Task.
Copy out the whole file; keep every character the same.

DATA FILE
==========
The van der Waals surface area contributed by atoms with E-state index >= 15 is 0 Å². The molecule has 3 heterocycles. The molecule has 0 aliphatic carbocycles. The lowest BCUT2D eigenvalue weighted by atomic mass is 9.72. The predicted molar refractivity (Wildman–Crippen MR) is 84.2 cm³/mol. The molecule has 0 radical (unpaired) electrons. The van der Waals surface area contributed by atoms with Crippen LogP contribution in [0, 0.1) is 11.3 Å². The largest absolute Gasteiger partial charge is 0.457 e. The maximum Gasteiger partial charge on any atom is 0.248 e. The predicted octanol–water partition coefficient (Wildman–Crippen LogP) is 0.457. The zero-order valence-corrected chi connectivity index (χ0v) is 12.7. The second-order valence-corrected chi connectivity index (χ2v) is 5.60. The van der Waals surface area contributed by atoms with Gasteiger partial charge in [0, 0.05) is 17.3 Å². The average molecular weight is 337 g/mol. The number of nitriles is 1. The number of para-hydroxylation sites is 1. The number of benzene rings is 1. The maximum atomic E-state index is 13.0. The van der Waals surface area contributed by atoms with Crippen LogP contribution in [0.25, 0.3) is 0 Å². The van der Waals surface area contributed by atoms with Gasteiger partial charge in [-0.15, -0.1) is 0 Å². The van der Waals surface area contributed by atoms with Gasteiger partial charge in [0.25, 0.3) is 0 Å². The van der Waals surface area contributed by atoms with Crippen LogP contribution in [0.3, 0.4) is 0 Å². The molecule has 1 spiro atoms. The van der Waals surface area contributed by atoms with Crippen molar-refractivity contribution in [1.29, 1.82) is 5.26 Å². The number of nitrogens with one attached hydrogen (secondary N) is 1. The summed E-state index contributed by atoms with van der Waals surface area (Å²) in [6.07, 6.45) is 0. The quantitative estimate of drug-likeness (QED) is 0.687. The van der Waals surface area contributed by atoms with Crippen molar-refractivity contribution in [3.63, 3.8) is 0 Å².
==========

The van der Waals surface area contributed by atoms with E-state index >= 15 is 0 Å². The molecule has 3 heterocycles. The molecule has 0 aliphatic carbocycles. The lowest BCUT2D eigenvalue weighted by atomic mass is 9.72. The predicted molar refractivity (Wildman–Crippen MR) is 84.2 cm³/mol. The molecule has 0 radical (unpaired) electrons. The van der Waals surface area contributed by atoms with Crippen LogP contribution in [0, 0.1) is 11.3 Å². The largest absolute Gasteiger partial charge is 0.457 e. The maximum Gasteiger partial charge on any atom is 0.248 e. The predicted octanol–water partition coefficient (Wildman–Crippen LogP) is 0.457. The zero-order valence-corrected chi connectivity index (χ0v) is 12.7. The second-order valence-corrected chi connectivity index (χ2v) is 5.60. The van der Waals surface area contributed by atoms with Gasteiger partial charge in [0, 0.05) is 17.3 Å². The average molecular weight is 337 g/mol. The number of nitriles is 1. The number of para-hydroxylation sites is 1. The number of benzene rings is 1. The maximum atomic E-state index is 13.0. The van der Waals surface area contributed by atoms with Crippen LogP contribution in [0.25, 0.3) is 0 Å². The van der Waals surface area contributed by atoms with Gasteiger partial charge in [-0.15, -0.1) is 0 Å². The van der Waals surface area contributed by atoms with Gasteiger partial charge in [0.25, 0.3) is 0 Å². The van der Waals surface area contributed by atoms with Crippen LogP contribution in [0.3, 0.4) is 0 Å². The molecule has 1 spiro atoms. The van der Waals surface area contributed by atoms with Crippen molar-refractivity contribution in [1.29, 1.82) is 5.26 Å². The number of nitrogens with one attached hydrogen (secondary N) is 1. The summed E-state index contributed by atoms with van der Waals surface area (Å²) in [6.07, 6.45) is 0. The quantitative estimate of drug-likeness (QED) is 0.687. The van der Waals surface area contributed by atoms with Crippen molar-refractivity contribution in [3.63, 3.8) is 0 Å².